Planetary type: Rocky world.
Region: Tyra Expanse/Central Galactic Bulge.
: 8.7 billion years.
Parent star
: K-class star. One natural satellite.
Surface gravity: 0.98 Earth gravities
: 0.95 Earth pressures, mostly breathable.
Average temperature
: 288k.
Ecosystem classification
: varied. Recent mass extinctions.
Solar revolution length: 120 days.
Day length: 36 hours.
Settlement Type
: Local civilisation, failed colonization attempts.
Settlement age
: 36 years.
Population : 2 million.
: Independent.
Distance to Earth : 20,567 lightyears

Starports: Salicandre Station, Lovelace Point.

It's seven in the morning, Tyra local time. The sun bleeds above the horizon. I am scrubbing dust off the solar panels on my rover. I think a local inhabitant tried to break in during the night. There are scratch marks on the main external instruments panel. Probably a desert rat. That's an invasive species. We imported them from the Earth. Amusingly enough they may be the most complex form of life on this planet.

There's a half-buried billboard next to my rover. Dust and sunlight have turned its bright colours into a mixture of grey and decaying flowers. It says something like "WELCOME TO TYRA" in all caps and a dozen languages. There's a happy couple on the billboard: two men holding hands, with a child frolicking in the background. This is probably a remnant of the first private colonization attempt, thirty years ago. I guess there was supposed to be a settlement here. It never even left the planning stage. There's a small self-cleaning solar panel unit next to the billboard. It powers a water extraction pump and a few battery reloading systems. The whole thing must be, what, five meters tall? On my map it's called "Central Relay 7-B" and it's a key element of the trade route I am currently following.

That's the absolute state of public infrastructure on Tyra.

When I was a kid I liked watching movies about the early years of the Low Age. The immediate post-apocalyptic period. The plots were often simple, picturing ragtag bands of unlikely heroes going against raiders for the relics of the old world. Tyra isn't much different. We just don't have raiders. Mostly because there is nothing to raid.

I turn my gaze to the stars. The thin white plume of a reentry vehicle crosses the blue expanse. It's probably heading for Kalahari Port. Scratch that, it's certainly heading for the capital. Where else would it go, anyway? Tyra doesn't have any other settlements to speak of. I think it used to, in the past. Several civilisations have used Tyra as a colony or a staging area, leaving ruins everywhere beneath the great sands. I just have to dig a little with my nails to find something from Tyra's past. Sometimes it's fragments of strange clay-like materials belonging to ancient Forgotten Traveller ships. Sometimes it's an artefact from cities gone. Sometimes it's a heat tile lost by a human shuttle. But most of the time it's a minuscule grain of bone, wood or shell.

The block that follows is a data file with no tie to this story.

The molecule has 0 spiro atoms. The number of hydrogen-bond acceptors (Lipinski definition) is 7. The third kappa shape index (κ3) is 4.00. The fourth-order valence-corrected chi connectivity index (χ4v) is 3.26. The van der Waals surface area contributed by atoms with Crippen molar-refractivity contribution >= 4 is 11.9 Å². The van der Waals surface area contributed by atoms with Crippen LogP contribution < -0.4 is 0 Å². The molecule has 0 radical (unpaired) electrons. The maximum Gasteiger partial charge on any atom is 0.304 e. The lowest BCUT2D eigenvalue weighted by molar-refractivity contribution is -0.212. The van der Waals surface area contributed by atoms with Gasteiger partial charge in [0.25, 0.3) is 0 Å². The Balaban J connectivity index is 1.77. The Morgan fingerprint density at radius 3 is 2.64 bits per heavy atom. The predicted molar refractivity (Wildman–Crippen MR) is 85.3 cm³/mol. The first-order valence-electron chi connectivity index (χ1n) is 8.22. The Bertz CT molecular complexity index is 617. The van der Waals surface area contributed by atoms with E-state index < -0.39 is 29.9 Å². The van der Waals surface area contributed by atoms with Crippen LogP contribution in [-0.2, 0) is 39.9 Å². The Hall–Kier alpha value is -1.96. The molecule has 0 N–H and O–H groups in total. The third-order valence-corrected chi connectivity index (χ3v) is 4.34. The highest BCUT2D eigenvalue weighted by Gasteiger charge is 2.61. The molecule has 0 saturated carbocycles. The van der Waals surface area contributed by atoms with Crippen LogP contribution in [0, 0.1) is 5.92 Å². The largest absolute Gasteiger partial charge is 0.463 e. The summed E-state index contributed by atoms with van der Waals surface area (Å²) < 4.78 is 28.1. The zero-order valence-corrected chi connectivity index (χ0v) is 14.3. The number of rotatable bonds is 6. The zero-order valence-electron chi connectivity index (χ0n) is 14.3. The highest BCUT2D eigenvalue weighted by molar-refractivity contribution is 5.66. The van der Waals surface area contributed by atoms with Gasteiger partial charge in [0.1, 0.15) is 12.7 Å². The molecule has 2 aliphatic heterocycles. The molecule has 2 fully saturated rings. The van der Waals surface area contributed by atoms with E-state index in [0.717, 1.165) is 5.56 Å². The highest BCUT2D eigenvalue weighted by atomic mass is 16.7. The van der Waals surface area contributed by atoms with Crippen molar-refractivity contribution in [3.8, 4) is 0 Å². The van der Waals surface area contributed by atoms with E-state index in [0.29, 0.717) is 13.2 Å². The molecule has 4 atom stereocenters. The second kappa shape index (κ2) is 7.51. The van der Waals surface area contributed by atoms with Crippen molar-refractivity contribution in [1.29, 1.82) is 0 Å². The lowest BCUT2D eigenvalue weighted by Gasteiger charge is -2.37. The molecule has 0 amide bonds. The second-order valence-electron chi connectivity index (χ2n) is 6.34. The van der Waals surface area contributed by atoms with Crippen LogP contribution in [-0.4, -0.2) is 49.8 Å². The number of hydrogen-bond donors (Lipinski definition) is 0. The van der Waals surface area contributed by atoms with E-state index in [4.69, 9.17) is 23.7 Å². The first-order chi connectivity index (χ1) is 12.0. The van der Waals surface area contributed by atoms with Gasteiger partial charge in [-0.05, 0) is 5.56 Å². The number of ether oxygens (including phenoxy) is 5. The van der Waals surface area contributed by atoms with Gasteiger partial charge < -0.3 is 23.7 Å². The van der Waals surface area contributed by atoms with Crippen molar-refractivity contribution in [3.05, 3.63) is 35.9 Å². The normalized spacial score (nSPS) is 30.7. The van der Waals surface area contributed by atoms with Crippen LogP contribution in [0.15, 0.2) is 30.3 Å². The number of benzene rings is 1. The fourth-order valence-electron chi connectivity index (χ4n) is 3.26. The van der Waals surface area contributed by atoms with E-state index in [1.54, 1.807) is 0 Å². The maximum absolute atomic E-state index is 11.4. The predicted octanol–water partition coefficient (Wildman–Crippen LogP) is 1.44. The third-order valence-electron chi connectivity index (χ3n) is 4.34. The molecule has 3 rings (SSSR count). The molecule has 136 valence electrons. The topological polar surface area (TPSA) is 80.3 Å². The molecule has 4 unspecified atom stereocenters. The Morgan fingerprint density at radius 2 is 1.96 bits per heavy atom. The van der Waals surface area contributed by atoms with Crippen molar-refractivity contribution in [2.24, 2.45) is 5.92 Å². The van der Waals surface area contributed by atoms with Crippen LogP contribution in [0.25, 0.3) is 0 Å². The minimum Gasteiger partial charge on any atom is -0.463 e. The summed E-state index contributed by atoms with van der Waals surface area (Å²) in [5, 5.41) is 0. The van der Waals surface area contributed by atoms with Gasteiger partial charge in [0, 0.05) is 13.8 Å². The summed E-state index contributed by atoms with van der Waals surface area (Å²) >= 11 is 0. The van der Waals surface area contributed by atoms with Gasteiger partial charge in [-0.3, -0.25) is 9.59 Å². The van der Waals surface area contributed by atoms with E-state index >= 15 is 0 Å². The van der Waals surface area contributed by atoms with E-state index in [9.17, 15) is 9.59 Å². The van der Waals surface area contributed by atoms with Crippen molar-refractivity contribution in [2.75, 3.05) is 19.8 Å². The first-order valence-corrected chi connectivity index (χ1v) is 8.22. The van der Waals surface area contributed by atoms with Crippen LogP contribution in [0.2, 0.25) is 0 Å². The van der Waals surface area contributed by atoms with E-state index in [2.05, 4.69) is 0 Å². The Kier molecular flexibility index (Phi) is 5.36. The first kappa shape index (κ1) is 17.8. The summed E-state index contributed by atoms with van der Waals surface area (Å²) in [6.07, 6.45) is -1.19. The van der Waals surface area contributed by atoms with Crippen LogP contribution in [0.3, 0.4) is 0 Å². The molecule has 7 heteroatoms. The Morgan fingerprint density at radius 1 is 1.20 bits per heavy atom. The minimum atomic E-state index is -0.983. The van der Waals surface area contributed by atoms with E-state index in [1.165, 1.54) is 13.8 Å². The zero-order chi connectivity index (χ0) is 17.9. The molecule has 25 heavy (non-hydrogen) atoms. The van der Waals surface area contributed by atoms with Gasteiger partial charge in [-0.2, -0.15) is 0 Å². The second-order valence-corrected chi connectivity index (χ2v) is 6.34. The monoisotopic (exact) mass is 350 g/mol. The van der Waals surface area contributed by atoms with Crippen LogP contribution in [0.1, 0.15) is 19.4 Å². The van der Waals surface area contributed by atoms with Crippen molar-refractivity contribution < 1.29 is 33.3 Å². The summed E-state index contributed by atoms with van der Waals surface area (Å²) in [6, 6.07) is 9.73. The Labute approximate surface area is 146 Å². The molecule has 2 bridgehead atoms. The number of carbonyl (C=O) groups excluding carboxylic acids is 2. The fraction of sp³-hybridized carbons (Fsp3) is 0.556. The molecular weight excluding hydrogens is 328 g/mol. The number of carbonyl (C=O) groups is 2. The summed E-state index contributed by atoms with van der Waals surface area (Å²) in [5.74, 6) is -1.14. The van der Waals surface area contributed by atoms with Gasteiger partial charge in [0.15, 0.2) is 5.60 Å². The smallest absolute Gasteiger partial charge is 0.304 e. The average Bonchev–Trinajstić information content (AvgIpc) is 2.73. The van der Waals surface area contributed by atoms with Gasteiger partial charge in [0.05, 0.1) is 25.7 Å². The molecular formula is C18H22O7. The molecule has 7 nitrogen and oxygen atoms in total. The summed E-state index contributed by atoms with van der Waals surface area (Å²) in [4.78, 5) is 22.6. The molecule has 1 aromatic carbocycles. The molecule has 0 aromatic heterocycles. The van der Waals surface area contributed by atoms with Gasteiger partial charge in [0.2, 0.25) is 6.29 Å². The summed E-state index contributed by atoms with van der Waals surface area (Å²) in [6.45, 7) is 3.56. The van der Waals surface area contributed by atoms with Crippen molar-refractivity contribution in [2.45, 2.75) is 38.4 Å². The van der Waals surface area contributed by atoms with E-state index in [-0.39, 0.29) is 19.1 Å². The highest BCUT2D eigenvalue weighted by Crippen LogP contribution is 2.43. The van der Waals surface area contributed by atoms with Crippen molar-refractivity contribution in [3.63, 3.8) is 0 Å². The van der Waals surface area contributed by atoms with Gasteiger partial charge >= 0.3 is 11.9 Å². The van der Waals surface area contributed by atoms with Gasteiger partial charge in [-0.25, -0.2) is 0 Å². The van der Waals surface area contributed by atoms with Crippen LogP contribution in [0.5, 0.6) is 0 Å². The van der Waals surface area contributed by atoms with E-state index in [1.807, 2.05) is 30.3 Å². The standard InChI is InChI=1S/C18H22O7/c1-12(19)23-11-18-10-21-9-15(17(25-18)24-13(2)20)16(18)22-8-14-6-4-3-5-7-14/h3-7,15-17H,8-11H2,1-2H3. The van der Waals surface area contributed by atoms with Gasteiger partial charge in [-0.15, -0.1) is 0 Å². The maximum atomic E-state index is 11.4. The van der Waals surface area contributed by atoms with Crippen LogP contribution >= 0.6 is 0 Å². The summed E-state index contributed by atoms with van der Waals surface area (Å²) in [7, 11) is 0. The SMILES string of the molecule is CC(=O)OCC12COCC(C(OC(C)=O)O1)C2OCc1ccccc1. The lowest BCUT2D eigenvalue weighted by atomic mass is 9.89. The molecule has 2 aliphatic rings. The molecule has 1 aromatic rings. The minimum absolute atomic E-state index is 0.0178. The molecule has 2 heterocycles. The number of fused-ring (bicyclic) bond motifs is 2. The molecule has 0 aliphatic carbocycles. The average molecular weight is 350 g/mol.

When I look at the sky the stars are never gone. Even in the clearest and brightest of days they still shine. Billions of stars, as if someone had frozen the world's biggest fireworks in time right after ignition. The heart of the Milky Way is not far from here on a cosmic scale. Billions of stars surround us and they are to blame for Tyra's state. Billions of hot, massive stars that sometimes turn supernova at the end of their lives, emitting gamma bursts that cauterize life on everything they touch. I do not know how many gamma bursts Tyra suffered from in its history. Two, maybe three. Maybe more. It is impossible to say. Life on Tyra never had time to develop beyond unicellular organisms but it never gave up either. Miniature lichen forests and tardigrades frolic happily in the dusty plains, unaware of what may strike the planet at any moment.

Gamma bursts travel at the speed of light. If Tyra's warning beacons were to spot one, we would have between two to three hours to find shelter. We would survive. The already fragile Tyran ecosystem would probably die. At this point, I wonder what we would do. Perhaps we would re-seed the planet with imported life. Perhaps we would abandon it. I do not know.

Sometimes I do wonder why we are here. There is nothing that should draw us to this planet. The ruins can be excavated using drones and probes. The ecosystems can be studied remotely. We've got a breathable atmosphere, so what? We can still live in stations. The Central Bulge is a hostile place anyway. We should not be here. We do not belong here.

Yet here we are.

And I don't know why.

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